Sydney: Cricket Australia unveiled new guidelines on Thursday (August 8) to ensure transgender players can take part in the game at the highest levels.
The policy sets out a testosterone limit for transgender and gender-diverse players who want to play for state and national women's teams.
"It doesn't make any sense that today, people are discriminated against, harassed or excluded, because of who they are," Cricket Australia chief executive Kevin Roberts said in a statement.
To be eligible for elite women's teams, the players must show a testosterone concentration of less than 10 nanomoles per litre over at least 12 months. They must also be able to demonstrate their elected gender is consistent with how they are living their lives on a daily basis.
The move more closely aligns Australia to the International Cricket Council's gender diversity guidelines. Cricket Australia's policy also provides guidance to community clubs, supporting grassroots cricketers to compete as the gender with which they identify.
The guidelines cover everything from victimisation to privacy and providing suitable facilities, as well as the collection of personal information. Transgender participation in sport has proved a thorny issue with some prominent stars, including tennis great Martina Navratilova, voicing disquiet.
Australian legend and current Cricket New South Wales board member Alex Blackwell, the proud holder of a staggering 251 national caps and an LGBTI advocate, has more recently played an integral role in the development of Cricket Australia's new Elite Cricket Policy and Guidelines for Community Cricket.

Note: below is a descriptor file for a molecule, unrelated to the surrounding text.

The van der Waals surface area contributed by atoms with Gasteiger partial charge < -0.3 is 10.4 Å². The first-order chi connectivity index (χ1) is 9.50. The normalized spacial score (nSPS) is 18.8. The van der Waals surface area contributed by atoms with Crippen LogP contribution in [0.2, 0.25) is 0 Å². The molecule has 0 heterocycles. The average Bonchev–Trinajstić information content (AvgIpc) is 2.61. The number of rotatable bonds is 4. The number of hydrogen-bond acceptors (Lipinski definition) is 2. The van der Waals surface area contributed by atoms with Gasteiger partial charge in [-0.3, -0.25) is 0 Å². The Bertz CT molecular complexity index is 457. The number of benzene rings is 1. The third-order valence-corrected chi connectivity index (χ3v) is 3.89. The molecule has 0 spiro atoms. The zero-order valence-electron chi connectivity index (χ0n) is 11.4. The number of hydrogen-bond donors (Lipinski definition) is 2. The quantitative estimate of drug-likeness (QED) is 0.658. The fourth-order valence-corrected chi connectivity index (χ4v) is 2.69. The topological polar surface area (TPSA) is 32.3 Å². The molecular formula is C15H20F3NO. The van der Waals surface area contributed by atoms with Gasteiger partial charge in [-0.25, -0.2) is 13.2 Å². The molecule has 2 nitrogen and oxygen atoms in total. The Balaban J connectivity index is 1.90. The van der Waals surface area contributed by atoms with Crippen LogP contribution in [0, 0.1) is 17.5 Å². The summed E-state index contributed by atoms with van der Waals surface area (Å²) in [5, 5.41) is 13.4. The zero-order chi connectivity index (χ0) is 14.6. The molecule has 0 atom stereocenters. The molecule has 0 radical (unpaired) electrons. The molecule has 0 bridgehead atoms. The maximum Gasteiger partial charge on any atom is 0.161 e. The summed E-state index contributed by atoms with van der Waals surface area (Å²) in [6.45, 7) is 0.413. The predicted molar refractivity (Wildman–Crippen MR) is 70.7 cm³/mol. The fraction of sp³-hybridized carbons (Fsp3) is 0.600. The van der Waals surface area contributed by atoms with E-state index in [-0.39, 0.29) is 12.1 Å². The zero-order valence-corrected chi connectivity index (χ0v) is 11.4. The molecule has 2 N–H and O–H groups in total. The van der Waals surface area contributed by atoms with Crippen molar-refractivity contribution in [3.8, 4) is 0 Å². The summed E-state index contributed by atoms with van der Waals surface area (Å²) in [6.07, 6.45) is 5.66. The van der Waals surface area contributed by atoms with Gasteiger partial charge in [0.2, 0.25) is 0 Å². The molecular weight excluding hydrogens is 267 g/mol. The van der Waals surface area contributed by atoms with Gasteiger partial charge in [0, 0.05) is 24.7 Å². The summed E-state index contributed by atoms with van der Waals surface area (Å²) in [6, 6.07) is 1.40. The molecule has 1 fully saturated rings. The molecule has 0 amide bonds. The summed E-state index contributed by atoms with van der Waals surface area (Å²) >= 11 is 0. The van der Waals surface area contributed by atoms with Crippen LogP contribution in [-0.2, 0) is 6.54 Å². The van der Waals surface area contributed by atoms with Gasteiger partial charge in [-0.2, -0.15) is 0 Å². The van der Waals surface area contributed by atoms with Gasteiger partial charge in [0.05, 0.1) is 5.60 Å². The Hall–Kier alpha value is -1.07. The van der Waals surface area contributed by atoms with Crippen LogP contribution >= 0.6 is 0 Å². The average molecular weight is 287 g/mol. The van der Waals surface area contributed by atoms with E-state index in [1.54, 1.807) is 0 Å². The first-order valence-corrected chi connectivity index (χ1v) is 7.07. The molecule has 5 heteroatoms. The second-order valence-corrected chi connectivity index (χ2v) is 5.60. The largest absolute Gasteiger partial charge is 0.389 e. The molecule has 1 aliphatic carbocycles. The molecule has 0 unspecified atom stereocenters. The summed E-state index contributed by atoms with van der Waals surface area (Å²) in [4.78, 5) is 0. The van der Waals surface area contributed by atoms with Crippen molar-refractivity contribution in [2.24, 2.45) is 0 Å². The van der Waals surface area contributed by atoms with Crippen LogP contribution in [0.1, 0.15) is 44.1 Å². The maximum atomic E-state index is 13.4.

"Australian cricket has a really wonderful purpose, and that's to be Australia's favourite sport, and a sport for all Australians, and it's really important that we live by that, and we walk the talk," Blackwell was quoted as saying by cricket.com.au.
"These guidelines are very clearly about inclusivity, and that all people feel like cricket is a sport for them – that they would be safe and welcome to participate in the game, or to consume the game as a fan.
"I'm so proud of the work that Cricket Australia has done to get the Trans and Gender Diverse Inclusion Policy in place. It's taken six long months to get it done and we thought it was really, really important that trans and gender diverse people participate in the creation of that policy, so I'm very proud to say that that has happened.
"My friend and teammate Erica James has been a part of this policy development because she has a lived experience, and one that I'm pleased to say has been a positive experience for her," Blackwell added.
(With inputs from AFP)
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